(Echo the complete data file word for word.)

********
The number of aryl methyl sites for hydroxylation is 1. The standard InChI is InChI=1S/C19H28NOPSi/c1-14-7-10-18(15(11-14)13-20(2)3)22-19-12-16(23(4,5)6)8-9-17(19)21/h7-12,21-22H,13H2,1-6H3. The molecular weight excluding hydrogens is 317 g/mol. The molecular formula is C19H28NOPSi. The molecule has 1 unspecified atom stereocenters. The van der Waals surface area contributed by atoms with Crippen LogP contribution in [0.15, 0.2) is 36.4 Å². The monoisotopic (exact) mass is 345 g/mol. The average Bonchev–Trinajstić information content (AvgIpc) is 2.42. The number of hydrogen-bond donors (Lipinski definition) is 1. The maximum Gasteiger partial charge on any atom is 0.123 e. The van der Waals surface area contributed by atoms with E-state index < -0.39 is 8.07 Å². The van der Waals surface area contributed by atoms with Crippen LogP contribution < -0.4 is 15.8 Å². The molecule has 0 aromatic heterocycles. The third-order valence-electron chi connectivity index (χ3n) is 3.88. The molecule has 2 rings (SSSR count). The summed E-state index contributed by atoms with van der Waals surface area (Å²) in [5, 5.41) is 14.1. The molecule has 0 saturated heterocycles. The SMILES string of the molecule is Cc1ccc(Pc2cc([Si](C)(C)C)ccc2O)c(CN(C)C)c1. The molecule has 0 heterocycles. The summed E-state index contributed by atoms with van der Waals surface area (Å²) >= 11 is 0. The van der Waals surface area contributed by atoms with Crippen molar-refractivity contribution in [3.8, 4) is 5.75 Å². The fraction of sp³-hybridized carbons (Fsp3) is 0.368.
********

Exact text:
The number of aryl methyl sites for hydroxylation is 1. The standard InChI is InChI=1S/C19H28NOPSi/c1-14-7-10-18(15(11-14)13-20(2)3)22-19-12-16(23(4,5)6)8-9-17(19)21/h7-12,21-22H,13H2,1-6H3. The molecular weight excluding hydrogens is 317 g/mol. The molecular formula is C19H28NOPSi. The molecule has 1 unspecified atom stereocenters. The van der Waals surface area contributed by atoms with Crippen LogP contribution in [0.15, 0.2) is 36.4 Å². The monoisotopic (exact) mass is 345 g/mol. The average Bonchev–Trinajstić information content (AvgIpc) is 2.42. The number of hydrogen-bond donors (Lipinski definition) is 1. The maximum Gasteiger partial charge on any atom is 0.123 e. The van der Waals surface area contributed by atoms with E-state index < -0.39 is 8.07 Å². The van der Waals surface area contributed by atoms with Crippen LogP contribution < -0.4 is 15.8 Å². The molecule has 0 aromatic heterocycles. The third-order valence-electron chi connectivity index (χ3n) is 3.88. The molecule has 2 rings (SSSR count). The summed E-state index contributed by atoms with van der Waals surface area (Å²) in [5, 5.41) is 14.1. The molecule has 0 saturated heterocycles. The SMILES string of the molecule is Cc1ccc(Pc2cc([Si](C)(C)C)ccc2O)c(CN(C)C)c1. The molecule has 0 heterocycles. The summed E-state index contributed by atoms with van der Waals surface area (Å²) >= 11 is 0. The van der Waals surface area contributed by atoms with Crippen molar-refractivity contribution in [3.8, 4) is 5.75 Å². The fraction of sp³-hybridized carbons (Fsp3) is 0.368.